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Managing Disinflation under Uncertainty

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  • Mewael F. Tesfaselassie
  • Eric Schaling

Abstract

In this paper we analyze disinflation policy when a central bank has imperfect information about private sector inflation expectations but learns about them from economic outcomes, which are in part the result of the disinflation policy itself. The form of uncertainty is manifested as uncertainty about the effect ofpastdisinflation policy on the current output gap. This differs from other studies on learning and control in a monetary policy context (e.g. Ellison (2006) and Svensson and Williams (2007)) that assume uncertainty about the effects of current policy actions on the economy. We derive the central bank's optimal disinflation strategy under active learning (DOP) and compare it with two limiting cases - certainty equivalence policy (CEP), or passive learning, and a Brainard-style cautionary monetary policy (CP). It turns out that under the DOP inflation stays between the levels implied by the CEP and the CP. A novel result - e.g. unlike Beck and Wieland (2002)| is that this holds irrespective of the initial level of inflation. At high levels of inherited inflation the DOP moves closer to the CEP, at low levels of inherited inflation the DOP resembles the CP.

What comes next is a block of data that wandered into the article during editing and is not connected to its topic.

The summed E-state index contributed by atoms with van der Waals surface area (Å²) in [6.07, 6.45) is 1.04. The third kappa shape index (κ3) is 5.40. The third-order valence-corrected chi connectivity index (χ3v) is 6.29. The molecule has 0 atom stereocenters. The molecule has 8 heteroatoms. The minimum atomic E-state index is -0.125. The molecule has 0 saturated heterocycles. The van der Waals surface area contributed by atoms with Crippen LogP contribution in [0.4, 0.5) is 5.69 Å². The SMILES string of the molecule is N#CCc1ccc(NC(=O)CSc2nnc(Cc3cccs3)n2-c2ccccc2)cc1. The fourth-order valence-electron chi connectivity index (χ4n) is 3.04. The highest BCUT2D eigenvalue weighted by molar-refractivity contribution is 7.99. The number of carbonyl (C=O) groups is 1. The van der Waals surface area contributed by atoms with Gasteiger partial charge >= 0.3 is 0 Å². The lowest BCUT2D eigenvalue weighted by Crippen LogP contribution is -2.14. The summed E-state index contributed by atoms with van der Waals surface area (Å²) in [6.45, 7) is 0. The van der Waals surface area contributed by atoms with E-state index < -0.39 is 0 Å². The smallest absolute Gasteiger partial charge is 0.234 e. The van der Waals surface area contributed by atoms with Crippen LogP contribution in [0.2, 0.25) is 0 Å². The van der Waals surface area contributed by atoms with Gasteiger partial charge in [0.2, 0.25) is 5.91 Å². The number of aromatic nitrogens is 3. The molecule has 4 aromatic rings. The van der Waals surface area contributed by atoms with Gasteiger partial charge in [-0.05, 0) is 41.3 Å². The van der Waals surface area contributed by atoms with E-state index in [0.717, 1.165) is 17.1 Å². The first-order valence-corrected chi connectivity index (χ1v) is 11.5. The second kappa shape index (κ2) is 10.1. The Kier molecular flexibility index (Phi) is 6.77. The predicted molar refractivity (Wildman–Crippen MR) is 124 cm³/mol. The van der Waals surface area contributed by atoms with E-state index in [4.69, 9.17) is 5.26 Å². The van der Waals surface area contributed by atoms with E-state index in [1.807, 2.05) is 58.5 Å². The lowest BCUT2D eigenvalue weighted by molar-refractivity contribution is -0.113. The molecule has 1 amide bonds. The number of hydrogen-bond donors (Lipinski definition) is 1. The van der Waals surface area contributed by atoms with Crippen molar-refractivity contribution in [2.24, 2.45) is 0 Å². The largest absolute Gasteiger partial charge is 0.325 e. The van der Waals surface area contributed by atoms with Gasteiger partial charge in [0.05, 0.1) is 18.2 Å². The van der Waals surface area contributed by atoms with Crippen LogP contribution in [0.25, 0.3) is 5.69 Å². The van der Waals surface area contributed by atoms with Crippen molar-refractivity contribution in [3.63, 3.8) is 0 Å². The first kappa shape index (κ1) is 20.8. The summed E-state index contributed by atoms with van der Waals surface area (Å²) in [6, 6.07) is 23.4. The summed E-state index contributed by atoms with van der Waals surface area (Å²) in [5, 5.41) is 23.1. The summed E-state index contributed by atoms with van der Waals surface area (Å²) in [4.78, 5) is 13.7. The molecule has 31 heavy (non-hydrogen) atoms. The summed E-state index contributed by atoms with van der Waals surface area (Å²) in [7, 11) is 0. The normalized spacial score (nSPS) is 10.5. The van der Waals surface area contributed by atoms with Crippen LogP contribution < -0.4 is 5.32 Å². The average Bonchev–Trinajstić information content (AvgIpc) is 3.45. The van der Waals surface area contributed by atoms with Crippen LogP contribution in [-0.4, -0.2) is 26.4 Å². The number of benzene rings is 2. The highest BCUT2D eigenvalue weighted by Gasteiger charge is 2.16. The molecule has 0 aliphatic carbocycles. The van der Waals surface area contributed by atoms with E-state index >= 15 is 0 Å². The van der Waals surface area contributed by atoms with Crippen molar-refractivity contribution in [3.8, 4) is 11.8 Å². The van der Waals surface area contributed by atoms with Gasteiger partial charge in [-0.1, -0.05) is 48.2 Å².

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Bibliographic Info

Paper provided by Economic Research Southern Africa in its series Working Papers with number 145.

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Date of creation: 2009
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Handle: RePEc:rza:wpaper:145

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Keywords: Learning; Inflation Expectations; Disinflation Policy; Separation Principle; Kalman Filter; Optimal Control; Dynamic Programming;

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References

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  1. Tesfaselassie, M.F. & Schaling, E. & Eijffinger, S.C.W., 2006. "Learning about the Term Structure and Optimal Rules for Inflation Targeting," Discussion Paper, Tilburg University, Center for Economic Research 2006-88, Tilburg University, Center for Economic Research.
  2. Lars E.O. Svensson & Noah M. Williams, 2007. "Bayesian and Adaptive Optimal Policy under Model Uncertainty," NBER Working Papers 13414, National Bureau of Economic Research, Inc.
  3. Easley, David & Kiefer, Nicholas M, 1988. "Controlling a Stochastic Process with Unknown Parameters," Econometrica, Econometric Society, Econometric Society, vol. 56(5), pages 1045-64, September.
  4. Bomfim, Antulio N & Rudebusch, Glenn D, 2000. "Opportunistic and Deliberate Disinflation under Imperfect Credibility," Journal of Money, Credit and Banking, Blackwell Publishing, Blackwell Publishing, vol. 32(4), pages 707-21, November.
  5. Eric Schaling, 2004. "Learning, inflation expectations and optimal monetary policy," Macroeconomics, EconWPA 0404035, EconWPA.